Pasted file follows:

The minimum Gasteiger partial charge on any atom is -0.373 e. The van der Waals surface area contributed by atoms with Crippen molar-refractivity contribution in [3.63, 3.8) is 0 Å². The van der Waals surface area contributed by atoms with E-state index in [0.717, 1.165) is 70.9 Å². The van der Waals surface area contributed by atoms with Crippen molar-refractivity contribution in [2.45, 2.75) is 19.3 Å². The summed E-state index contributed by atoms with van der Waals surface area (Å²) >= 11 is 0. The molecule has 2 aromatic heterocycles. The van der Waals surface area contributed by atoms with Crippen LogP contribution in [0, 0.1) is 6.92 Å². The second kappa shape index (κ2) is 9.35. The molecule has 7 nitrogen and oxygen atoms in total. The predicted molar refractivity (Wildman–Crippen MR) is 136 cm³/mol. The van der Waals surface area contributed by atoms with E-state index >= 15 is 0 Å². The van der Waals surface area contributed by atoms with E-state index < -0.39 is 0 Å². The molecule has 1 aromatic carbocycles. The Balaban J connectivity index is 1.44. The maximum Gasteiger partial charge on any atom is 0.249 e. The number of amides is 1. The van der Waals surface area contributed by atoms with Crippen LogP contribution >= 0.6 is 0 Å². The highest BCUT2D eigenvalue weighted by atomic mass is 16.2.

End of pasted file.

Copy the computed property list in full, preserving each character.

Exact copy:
The minimum Gasteiger partial charge on any atom is -0.373 e. The van der Waals surface area contributed by atoms with Crippen molar-refractivity contribution in [3.63, 3.8) is 0 Å². The van der Waals surface area contributed by atoms with E-state index in [0.717, 1.165) is 70.9 Å². The van der Waals surface area contributed by atoms with Crippen molar-refractivity contribution in [2.45, 2.75) is 19.3 Å². The summed E-state index contributed by atoms with van der Waals surface area (Å²) >= 11 is 0. The molecule has 2 aromatic heterocycles. The van der Waals surface area contributed by atoms with Crippen LogP contribution in [0, 0.1) is 6.92 Å². The second kappa shape index (κ2) is 9.35. The molecule has 7 nitrogen and oxygen atoms in total. The predicted molar refractivity (Wildman–Crippen MR) is 136 cm³/mol. The van der Waals surface area contributed by atoms with E-state index >= 15 is 0 Å². The van der Waals surface area contributed by atoms with E-state index < -0.39 is 0 Å². The molecule has 1 aromatic carbocycles. The Balaban J connectivity index is 1.44. The maximum Gasteiger partial charge on any atom is 0.249 e. The number of amides is 1. The van der Waals surface area contributed by atoms with Crippen LogP contribution >= 0.6 is 0 Å². The highest BCUT2D eigenvalue weighted by atomic mass is 16.2.